Where to deduct
Where you take the deduction on your tax return depends on how you conduct your business:

  1. If you are self-employed: report the entire deduction on line 30 of Schedule C (Form 1040). Whether you need to complete and attach Form 8829 to your return depends on which method you used above to perform your calculation.
  2. If you are an employee: you must itemize deductions on Schedule A (Form 1040) to claim the deduction, generally on line 21 (unreimbursed employee business expenses).
  3. If you are a member of a partnership, multimemeber LLC or S-Corp: take a look at this post for more information on how to claim the deduction.

To learn more about the following, we suggest that you take a look at IRS Publication 587:

  • Types of expenses you can deduct.
  • How to figure the deduction (including depreciation of your home).
  • Special rules for daycare providers.
  • Tax implications of selling a home that was used partly for business.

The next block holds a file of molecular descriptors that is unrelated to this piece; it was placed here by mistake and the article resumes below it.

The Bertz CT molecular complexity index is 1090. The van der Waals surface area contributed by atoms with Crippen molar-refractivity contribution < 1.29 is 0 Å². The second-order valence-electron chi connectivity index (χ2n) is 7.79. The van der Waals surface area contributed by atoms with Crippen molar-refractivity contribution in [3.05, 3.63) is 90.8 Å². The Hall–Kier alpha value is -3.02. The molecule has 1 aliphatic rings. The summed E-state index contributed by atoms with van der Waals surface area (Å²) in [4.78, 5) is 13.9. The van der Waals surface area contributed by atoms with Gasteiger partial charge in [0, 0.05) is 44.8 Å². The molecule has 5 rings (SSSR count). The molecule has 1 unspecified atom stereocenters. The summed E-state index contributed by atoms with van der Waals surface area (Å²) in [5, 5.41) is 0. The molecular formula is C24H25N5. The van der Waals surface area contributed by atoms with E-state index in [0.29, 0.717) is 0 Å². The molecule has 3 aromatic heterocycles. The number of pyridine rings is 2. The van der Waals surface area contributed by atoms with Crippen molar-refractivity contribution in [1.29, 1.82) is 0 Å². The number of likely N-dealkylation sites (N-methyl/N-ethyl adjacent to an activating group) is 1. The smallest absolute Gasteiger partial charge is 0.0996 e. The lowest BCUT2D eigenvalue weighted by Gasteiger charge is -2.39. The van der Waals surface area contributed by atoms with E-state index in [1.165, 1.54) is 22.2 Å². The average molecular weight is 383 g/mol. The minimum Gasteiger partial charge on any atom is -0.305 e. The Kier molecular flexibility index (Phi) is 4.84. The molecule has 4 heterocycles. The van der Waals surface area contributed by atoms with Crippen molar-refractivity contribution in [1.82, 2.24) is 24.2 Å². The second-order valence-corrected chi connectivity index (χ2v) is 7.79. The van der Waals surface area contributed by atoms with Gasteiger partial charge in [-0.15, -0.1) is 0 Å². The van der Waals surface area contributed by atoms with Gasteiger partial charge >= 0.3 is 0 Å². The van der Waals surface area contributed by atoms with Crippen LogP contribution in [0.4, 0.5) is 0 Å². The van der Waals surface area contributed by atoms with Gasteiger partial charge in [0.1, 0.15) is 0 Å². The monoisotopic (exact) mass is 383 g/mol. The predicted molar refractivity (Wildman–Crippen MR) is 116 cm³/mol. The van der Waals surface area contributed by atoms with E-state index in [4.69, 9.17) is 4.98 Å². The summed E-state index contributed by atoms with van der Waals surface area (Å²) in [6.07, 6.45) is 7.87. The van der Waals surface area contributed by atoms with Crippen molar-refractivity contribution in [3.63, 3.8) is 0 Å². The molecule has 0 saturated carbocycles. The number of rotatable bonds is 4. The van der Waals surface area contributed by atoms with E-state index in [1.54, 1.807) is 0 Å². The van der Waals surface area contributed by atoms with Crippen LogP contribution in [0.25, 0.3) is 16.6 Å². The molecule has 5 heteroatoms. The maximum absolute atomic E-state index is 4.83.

• Records you should keep

S-Corp Home Office Deduction

Taking the home office deduction is fairly simple when you’re a self-employed individual and file Schedule C.  In those instances, you simply indicate on Form 8829 the percentage of your home that is used for work, the costs to maintain your space, and that amount will go on your Schedule C as a deduction.

If you are a member of a partnership or multimemeber LLC, then you use a similar calculation to the one listed above (see the worksheet on page 27).  However, you deduct the expenses as unreimbursed partnership expenses on Schedule E.

But what if you’re a member of a S-Corp?  Well, if you still want that home office deduction, just be prepared to do a few workarounds to get it.